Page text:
Our sun is 149.6 million kilometres away from earth, but that doesn’t mean we don’t benefit from it. As sunlight reaches our atmosphere, it passes through and warms the earth’s surface. The heat then radiates back to space, but because of the build of gases in our atmosphere, a lot of the heat cannot escape.
Carbon dioxide in our atmosphere holds the heat. This prevents the heat from exiting our atmosphere, causing the global temperature to rise. Methane given out by landfill sites absorbs and traps 20% more heat than carbon dioxide, causing even further problems.
This trapped heat is contributing to melting ice caps, retracting glaciers and subsequent rising sea levels.
Our sea levels are rising 3.3 millimetres per year and the global temperature has increased 1.9 degrees Fahrenheit since 1880. As the temperature rises in the atmosphere, melting away ice caps and glaciers from above, rising sea temperatures cause the ice caps and glaciers to melt from the bottom too. Eventually, the two will meet and our ice caps and glaciers will be completely gone.
As ice melts, it turns to water and this is what is causing the sea levels to rise. If we carry on causing them to rise, they will eventually submerge the world in water. A more short term problem is that it will lead to massive flooding and avalanches as it melts, putting our lives at even more risk.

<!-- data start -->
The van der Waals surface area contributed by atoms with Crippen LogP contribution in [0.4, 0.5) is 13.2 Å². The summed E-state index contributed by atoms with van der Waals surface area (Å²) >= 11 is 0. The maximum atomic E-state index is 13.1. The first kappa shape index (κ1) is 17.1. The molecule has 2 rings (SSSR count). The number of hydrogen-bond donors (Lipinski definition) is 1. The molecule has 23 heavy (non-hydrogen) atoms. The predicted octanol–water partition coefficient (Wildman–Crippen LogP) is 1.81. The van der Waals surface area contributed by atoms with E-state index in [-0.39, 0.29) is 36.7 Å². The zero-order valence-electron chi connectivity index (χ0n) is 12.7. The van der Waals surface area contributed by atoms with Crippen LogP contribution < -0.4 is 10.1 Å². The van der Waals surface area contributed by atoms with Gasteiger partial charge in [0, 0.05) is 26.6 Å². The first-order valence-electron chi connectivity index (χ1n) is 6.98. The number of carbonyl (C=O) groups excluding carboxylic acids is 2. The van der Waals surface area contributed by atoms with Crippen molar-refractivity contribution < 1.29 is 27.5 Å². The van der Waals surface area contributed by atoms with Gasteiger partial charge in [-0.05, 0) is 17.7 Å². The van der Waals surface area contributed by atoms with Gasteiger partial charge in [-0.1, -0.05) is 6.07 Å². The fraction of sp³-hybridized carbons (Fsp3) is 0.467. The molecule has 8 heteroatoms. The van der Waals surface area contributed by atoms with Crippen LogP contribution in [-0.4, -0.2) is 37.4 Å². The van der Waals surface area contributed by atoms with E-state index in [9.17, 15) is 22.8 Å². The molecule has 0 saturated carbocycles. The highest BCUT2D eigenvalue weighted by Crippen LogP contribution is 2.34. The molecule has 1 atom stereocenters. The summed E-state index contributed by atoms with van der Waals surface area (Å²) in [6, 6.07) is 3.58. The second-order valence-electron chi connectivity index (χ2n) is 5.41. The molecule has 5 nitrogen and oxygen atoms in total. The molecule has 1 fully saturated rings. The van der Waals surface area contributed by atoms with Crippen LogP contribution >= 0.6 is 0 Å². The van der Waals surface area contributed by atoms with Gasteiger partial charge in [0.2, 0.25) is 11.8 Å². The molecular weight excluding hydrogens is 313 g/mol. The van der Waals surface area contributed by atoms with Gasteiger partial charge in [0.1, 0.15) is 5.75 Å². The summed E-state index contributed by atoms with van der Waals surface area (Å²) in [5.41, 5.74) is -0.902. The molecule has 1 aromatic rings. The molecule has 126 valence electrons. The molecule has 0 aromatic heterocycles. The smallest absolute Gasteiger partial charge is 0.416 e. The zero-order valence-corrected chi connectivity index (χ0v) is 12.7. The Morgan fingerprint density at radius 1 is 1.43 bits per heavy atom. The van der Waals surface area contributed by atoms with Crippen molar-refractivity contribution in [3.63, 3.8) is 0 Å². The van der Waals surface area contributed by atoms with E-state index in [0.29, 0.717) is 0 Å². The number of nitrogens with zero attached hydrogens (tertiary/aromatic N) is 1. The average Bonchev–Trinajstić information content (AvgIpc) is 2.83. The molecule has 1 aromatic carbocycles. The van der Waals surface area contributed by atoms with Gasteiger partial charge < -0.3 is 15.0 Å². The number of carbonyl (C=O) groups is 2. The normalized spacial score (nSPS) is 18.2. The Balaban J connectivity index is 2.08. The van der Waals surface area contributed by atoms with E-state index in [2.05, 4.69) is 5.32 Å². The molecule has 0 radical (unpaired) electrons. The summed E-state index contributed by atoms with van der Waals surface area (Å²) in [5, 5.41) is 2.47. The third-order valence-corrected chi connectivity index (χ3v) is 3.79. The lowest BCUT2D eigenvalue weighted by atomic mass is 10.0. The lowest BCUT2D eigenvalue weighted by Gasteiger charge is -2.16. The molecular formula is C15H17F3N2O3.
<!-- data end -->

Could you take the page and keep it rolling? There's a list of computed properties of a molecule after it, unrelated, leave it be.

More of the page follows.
Along with many other activities, carbon dioxide is released when we burn fossil fuels to power our homes and industry. Coal, oil, gas and other types of fossil fuels are all culprits.
When carbon dioxide is released in to the atmosphere, it traps heat. Sunlight and heat enter out atmosphere and are supposed to exit again. As carbon dioxide holds the heat, it prevents this from happening, causing the increase in the earth’s temperature.
When you use a gas or oil boiler to heat your home, you are harming the planet, although you may not mean to. Not only are gas boilers damaging our atmosphere, they can be costly to maintain, which only causes more hassle for the homeowner.
How is electric heating any different?
Around 15% of the UK’s annual electricity consumption is renewable. This means no fossil fuels are burned in its production and instead, we turn to different energy sources such as wind farms or solar panels to generate the electricity. By doing so, we lower our greenhouse gas emissions and in turn, help towards a cleaner future.
Wind and sunlight are not going to run out, at least not for millions of years, meaning this source of energy is 100% renewable and sustainable for years to come. No more greenhouse gas emissions, no more pollution, just clean energy.
Renewable electricity is certainly the future, and utilising it to power your home (and heating) is one of the best (and easiest) things you can do. With a number of energy suppliers making the change to supply only 100% renewable electricity, the culture is changing for the better.